Preface of the Special Issue in Memoriam Helmut Veith
This special issue of the Journal on Formal Methods in System Design is dedicated to Prof. Helmut Veith, who unexpectedly passed away in March 2016. Helmut Veith was a brilliant researcher, inspiring collaborator, passionate mentor, generous friend, and valued member of the formal methods community. Helmut was not only known for his numerous and influential contributions in the field of automated verification (most prominently his work on Counterexample-Guided Abstraction Refinement [1, 2]), but also for his untiring and passionate efforts for the logic community: he co-organized the Vienna Summer of Logic (an event comprising twelve conferences and numerous workshops which attracted thousands of researchers from all over the world), he initiated the Vienna Center for Logic and Algorithms (which promotes international collaboration on logic and algorithms and organizes outreach events such as the LogicLounge), and he coordinated the Doctoral Program on Logical Methods in Computer Science at TU Wien (currently educating more than 40 doctoral students) and a National Research Network on Rigorous Systems Engineering (uniting fifteen researchers in Austria to address the challenge of building reliable and safe computer systems). With his enthusiasm and commitment, Helmut completely reshaped the Austrian research landscape in the field of logic and verification in his few years as a full professor at TU Wien.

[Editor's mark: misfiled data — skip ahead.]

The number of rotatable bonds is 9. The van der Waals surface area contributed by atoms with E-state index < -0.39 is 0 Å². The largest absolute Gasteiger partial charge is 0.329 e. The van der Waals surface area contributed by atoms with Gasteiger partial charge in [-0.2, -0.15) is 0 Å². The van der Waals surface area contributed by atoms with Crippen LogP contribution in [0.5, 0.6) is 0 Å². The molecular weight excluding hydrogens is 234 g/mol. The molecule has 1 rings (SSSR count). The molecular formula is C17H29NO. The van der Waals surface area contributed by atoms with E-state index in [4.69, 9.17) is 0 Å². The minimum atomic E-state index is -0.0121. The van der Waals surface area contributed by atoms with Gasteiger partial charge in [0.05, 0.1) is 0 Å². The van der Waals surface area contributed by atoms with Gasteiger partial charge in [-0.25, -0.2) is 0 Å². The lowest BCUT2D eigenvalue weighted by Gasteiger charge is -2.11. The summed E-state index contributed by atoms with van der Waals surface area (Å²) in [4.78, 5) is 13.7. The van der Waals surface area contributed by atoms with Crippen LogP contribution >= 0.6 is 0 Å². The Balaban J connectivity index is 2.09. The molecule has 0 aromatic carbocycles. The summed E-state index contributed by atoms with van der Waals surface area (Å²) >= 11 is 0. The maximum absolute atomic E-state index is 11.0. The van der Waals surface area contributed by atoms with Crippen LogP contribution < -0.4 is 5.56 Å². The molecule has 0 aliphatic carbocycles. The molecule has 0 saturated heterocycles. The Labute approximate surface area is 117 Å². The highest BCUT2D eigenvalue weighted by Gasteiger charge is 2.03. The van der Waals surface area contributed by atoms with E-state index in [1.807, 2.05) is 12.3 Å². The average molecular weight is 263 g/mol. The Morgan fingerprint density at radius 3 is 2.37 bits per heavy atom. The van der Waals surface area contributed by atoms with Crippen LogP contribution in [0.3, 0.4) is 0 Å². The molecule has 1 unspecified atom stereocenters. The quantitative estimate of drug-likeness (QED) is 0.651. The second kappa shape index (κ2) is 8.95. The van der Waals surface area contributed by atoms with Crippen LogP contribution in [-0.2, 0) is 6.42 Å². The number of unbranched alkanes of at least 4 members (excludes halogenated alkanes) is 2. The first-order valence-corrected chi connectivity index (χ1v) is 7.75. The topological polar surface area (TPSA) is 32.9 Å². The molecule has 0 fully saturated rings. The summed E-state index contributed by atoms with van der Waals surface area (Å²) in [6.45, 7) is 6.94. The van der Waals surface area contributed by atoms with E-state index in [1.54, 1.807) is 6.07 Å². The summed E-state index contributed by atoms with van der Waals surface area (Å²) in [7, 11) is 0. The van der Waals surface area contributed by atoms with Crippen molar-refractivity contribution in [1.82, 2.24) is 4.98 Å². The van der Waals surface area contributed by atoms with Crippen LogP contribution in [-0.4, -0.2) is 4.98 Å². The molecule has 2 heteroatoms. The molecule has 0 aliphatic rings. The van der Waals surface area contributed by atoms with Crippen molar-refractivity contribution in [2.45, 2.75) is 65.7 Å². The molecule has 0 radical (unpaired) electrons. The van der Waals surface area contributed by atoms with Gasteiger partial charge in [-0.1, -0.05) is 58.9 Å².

This special issue features six articles that are closely related to Helmut’s contributions and achievements. The first two articles are extensions of conference papers previously published by Helmut and his collaborators and students, and are therefore co-authored by Helmut himself.
The first paper, entitled Para \(^2\): Parameterized Path Reduction, Acceleration, and SMT for Reachability in Threshold-Guarded Distributed Algorithms (co-authored by Helmut’s doctoral student Marijana Lazić and his postdoctoral researchers Igor Konnov and Josef Widder), represents the efforts of Helmut’s research group to formalize and model check distributed algorithms. The automated verification of distributed algorithms was a recent research interest of Helmut and very important him; notably, he was posthumously awarded an ERC Advanced Grant on this topic.
The second paper, On Compiling Boolean Circuits Optimized for Secure Multi-party Computation, describes the application of Bounded Model Checking techniques to secure multi-party computation, allowing two parties to jointly compute a function over inputs that are kept private. The paper, co-authored by Helmut’s former doctoral students Andreas Holzer and Stefan Katzenbeisser (among others), is the result of Helmut’s striving to push the limits of formal methods and apply them in other fields such as security.